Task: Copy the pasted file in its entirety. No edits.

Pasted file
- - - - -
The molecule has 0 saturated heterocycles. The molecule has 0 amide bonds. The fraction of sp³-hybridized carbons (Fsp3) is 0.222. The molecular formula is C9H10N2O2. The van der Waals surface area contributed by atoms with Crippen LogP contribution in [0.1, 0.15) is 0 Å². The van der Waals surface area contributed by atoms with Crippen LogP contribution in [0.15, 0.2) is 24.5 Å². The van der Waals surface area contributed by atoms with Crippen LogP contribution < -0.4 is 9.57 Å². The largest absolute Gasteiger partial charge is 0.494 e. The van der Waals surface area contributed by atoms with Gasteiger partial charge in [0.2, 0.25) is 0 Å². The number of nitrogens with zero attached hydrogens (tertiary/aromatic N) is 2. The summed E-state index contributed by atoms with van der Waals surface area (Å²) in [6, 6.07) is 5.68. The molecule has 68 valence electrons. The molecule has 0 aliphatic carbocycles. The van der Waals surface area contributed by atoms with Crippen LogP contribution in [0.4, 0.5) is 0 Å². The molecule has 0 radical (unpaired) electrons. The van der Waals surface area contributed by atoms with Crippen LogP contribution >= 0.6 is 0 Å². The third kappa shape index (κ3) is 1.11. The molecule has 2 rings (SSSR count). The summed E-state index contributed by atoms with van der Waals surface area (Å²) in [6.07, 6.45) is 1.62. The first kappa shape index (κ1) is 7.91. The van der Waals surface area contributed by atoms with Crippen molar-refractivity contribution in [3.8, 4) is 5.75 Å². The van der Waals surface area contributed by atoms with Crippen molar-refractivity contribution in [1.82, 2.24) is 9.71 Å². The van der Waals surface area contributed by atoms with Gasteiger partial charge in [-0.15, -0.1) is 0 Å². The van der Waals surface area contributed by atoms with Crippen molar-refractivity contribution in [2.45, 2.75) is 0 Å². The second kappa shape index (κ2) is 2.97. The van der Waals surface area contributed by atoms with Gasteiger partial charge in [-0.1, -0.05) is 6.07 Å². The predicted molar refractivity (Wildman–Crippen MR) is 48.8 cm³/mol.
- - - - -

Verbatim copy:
The molecule has 0 saturated heterocycles. The molecule has 0 amide bonds. The fraction of sp³-hybridized carbons (Fsp3) is 0.222. The molecular formula is C9H10N2O2. The van der Waals surface area contributed by atoms with Crippen LogP contribution in [0.1, 0.15) is 0 Å². The van der Waals surface area contributed by atoms with Crippen LogP contribution in [0.15, 0.2) is 24.5 Å². The van der Waals surface area contributed by atoms with Crippen LogP contribution < -0.4 is 9.57 Å². The largest absolute Gasteiger partial charge is 0.494 e. The van der Waals surface area contributed by atoms with Gasteiger partial charge in [0.2, 0.25) is 0 Å². The number of nitrogens with zero attached hydrogens (tertiary/aromatic N) is 2. The summed E-state index contributed by atoms with van der Waals surface area (Å²) in [6, 6.07) is 5.68. The molecule has 68 valence electrons. The molecule has 0 aliphatic carbocycles. The van der Waals surface area contributed by atoms with Crippen LogP contribution in [0.4, 0.5) is 0 Å². The molecule has 0 radical (unpaired) electrons. The van der Waals surface area contributed by atoms with Crippen LogP contribution >= 0.6 is 0 Å². The third kappa shape index (κ3) is 1.11. The molecule has 2 rings (SSSR count). The summed E-state index contributed by atoms with van der Waals surface area (Å²) in [6.07, 6.45) is 1.62. The first kappa shape index (κ1) is 7.91. The van der Waals surface area contributed by atoms with Crippen molar-refractivity contribution in [3.8, 4) is 5.75 Å². The van der Waals surface area contributed by atoms with Crippen molar-refractivity contribution in [1.82, 2.24) is 9.71 Å². The van der Waals surface area contributed by atoms with Gasteiger partial charge in [-0.15, -0.1) is 0 Å². The van der Waals surface area contributed by atoms with Crippen molar-refractivity contribution in [2.45, 2.75) is 0 Å². The second kappa shape index (κ2) is 2.97. The van der Waals surface area contributed by atoms with Gasteiger partial charge in [-0.1, -0.05) is 6.07 Å². The predicted molar refractivity (Wildman–Crippen MR) is 48.8 cm³/mol.